The wand was found near a burial site, where 30 headless skeletons were discovered previously. Archaeologists say the findings shed light on the rituals of people who lived in the Neolithic period. Other findings at the site indicate that its inhabitants in the Neolithic period were some of the world's first farmers.
...The cow-bone wand, found by archaeologists during digs at Tell Qarassa in 2007 and 2009, was possibly used in a burial ritual, archaeologists believe."This small bone object from a funerary layer can be related to monumental statuary of the same period in the southern Levant and south-east Anatolia that probably depicted powerful supernatural beings," the experts said.
Sir Isaac Newton's influence on the modern scientific worldview is profound, and despite a paradigm change in physics a century ago through the discoveries of the quantum world, many people still see the world through the prism (no pun intended) of 'Newtonian' physics. Indeed, that scientific philosophy has now become synonymous with a purely mechanical cosmos, stripped of superstition, magic, and even the impact of consciousness, via the loss of free will. It is a worldview, however, that may have horrified Newton himself.
When the great scientist died in 1727, he left behind him a substantial estate, including a library with nearly 1800 books and a large number of manuscripts. He did not, however, leave behind a will. After much debate and argument, it was decided that the manuscripts would be examined by Dr. Thomas Pellet, a member of the Royal Society, with the intention to publish and sell them. Once Pellet had looked over the papers though, the idea of releasing them publicly quickly receded - in the end, only one out of eighty-one items was published. The rest were tagged “Not fit to be Printed”:
Many of these manuscripts were of a theological nature. Theology as such was of course not an issue, but, on the contrary, an asset: After all, Newton was one of the true defenders of the faith against popish plots and Cartesian deism. But Mr. Pellet must have had a bad time when he realised that Newton’s theology was of a very heretical nature. Leafing through piles of apocalyptical interpretations and anti-Athenasian rants, Pellet understood that Newton’s anti-Trinitarianism and idiosyncratic interpretation of Church history should not be made public, lest the image of the great Newton be blemished.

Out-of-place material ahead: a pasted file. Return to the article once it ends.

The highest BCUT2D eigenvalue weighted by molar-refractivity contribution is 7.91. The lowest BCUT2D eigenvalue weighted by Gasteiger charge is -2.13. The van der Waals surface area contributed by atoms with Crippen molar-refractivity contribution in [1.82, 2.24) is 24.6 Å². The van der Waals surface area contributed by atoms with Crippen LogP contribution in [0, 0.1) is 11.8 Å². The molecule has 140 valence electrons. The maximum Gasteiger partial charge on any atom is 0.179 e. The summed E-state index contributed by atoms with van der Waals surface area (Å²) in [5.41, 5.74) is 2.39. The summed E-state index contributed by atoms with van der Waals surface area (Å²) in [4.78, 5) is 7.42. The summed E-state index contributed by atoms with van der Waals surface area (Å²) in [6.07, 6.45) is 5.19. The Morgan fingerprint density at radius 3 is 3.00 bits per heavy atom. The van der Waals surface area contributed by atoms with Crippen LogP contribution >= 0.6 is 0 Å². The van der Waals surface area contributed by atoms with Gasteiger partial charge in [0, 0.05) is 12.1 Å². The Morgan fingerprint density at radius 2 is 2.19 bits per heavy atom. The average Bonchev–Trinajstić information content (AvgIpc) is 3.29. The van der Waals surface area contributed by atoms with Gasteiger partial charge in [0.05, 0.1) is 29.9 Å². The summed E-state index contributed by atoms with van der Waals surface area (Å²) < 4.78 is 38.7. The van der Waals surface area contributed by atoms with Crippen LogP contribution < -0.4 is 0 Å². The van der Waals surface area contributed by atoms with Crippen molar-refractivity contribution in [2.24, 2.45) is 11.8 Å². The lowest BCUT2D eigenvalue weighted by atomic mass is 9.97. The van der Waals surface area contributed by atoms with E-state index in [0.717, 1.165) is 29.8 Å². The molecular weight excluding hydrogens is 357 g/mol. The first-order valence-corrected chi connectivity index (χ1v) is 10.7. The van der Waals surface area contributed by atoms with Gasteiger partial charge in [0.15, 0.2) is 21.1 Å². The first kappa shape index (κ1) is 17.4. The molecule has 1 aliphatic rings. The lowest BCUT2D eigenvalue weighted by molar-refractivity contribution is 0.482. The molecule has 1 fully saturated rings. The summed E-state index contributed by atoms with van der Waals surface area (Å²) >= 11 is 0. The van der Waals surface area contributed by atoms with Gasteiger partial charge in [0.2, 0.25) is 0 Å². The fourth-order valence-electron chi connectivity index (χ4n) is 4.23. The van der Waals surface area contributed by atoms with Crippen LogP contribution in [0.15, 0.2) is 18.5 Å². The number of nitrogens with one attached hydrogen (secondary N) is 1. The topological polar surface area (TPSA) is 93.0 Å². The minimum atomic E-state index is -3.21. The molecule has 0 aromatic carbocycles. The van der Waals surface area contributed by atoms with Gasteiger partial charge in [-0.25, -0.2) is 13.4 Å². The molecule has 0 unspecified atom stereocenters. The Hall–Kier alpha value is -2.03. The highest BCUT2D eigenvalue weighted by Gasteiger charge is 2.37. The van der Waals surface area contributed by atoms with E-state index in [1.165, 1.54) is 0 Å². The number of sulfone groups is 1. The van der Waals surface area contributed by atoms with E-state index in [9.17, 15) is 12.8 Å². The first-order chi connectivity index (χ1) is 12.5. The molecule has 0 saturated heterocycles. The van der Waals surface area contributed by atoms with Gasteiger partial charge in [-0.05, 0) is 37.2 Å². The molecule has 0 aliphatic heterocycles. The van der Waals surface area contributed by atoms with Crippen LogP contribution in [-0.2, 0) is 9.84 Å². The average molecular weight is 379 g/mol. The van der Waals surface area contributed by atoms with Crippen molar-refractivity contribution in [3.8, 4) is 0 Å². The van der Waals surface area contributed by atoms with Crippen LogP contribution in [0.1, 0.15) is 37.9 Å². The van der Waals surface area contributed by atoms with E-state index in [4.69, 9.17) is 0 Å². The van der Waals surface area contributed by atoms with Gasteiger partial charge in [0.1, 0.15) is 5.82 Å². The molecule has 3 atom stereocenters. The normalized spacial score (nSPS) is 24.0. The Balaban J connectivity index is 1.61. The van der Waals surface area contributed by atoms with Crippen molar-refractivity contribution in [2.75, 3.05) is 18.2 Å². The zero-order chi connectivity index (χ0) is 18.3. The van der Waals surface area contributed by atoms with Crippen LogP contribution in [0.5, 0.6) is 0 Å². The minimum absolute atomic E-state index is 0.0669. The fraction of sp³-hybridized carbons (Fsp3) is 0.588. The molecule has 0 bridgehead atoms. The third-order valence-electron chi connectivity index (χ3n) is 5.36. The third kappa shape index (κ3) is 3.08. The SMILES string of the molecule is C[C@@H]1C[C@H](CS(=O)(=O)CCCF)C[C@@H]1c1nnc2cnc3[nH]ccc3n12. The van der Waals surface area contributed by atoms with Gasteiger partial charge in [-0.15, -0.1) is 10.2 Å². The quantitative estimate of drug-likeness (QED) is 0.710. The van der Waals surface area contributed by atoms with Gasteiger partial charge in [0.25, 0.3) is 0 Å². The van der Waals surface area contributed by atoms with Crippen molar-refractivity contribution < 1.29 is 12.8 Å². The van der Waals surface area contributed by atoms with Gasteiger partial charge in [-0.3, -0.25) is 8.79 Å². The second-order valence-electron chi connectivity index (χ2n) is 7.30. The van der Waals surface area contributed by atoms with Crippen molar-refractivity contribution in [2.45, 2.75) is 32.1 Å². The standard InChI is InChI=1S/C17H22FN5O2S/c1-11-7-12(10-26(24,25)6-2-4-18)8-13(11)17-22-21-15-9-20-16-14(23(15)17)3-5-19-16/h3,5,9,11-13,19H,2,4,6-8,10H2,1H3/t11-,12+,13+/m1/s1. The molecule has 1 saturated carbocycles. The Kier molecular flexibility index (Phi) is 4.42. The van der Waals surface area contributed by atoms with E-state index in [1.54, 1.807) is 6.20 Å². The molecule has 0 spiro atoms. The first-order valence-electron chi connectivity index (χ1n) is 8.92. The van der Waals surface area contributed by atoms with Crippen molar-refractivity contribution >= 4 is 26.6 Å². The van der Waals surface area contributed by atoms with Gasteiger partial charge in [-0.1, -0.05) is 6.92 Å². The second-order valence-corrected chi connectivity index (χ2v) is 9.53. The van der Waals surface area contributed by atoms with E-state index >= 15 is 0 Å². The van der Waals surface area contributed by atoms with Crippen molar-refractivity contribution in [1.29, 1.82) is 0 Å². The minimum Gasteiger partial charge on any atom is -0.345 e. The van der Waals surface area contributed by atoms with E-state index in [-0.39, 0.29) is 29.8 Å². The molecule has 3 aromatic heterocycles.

...At the time of his death, Newton’s library contained at least 138 books on alchemy, many of which showed signs of extensive use. This was not unheard of for ‘enlightened scientists’: some were avid book collectors, interested in all sorts of curiosities. The manuscripts, however, proved that Newton’s interest in alchemy went far beyond curiosity. There are thousands of folios with Newton copying from all sorts of alchemical manuscripts, and recent scholarship has shown that he must have been actively involved in the circulation of alchemical knowledge. Not only did he read and copy out entire tracts, Newton even gave detailed descriptions of alchemical experiments he performed himself. How could a hero of modern science be engaged in such occult and ‘unscientific’ practices?
The economist John Maynard Keynes purchased Newton's works - many of which were encoded and needed deciphering - at auction in 1942, and on discovering the alchemical nature of much of it was moved to state that "Newton was not the first of the age of reason, he was the last of the magicians".
For those interested in learning more, see the Nova feature Newton's Dark Secrets embedded below:
A study published this month in the journal Time & Mind has shown that the 'blue stones' of Stonehenge, quarried in the Preseli Hills of Wales and hauled some 200 miles to south-west England, may have been treasured for their sonic properties. Thousands of stones along the Carn Menyn ridge on Mynydd Preseli were tested, and a high proportion of them were found to "ring" when they were struck, a quality that has been highly valued in many ancient cultures.
The principal investigator on the project is a good friend of the Daily Grail, Paul Devereux (author of The Long Trip: A Prehistory of Psychedelia, available from Amazon US and Amazon UK). Here's what he told BBC News:
It hasn't been considered until now that sound might have been a factor. The percentage of the rocks on the Carn Menyn ridge are ringing rocks, they ring just like a bell. And there's lots of different tones, you could play a tune. In fact, we have had percussionists who have played proper percussion pieces off the rocks.
The research paper, "Stone Age Eyes and Ears: A Visual and Acoustic Pilot Study of Carn Menyn and Environs, Preseli, Wales", is in the March issue of the journal Time and Mind. Check out the BBC news story for audio examples of the 'ringing rocks'.
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Good news, Antipodean Grailers: our good friend, 'hidden history' author Graham Hancock, is heading to Australian shores in May for a tour of major cities (and Byron Bay) discussing his 'Magicians of the Gods' research:
Ancient Mysteries, Altered States & The War on Consciousness. This May 2014, Graham Hancock, bestselling British investigative author of Fingerprints of the Gods, Underworld and Supernatural will share his radical theories and philosophy at a series of events across Australia.
Find out more details and book tickets at GrahamHancockTour.com.au.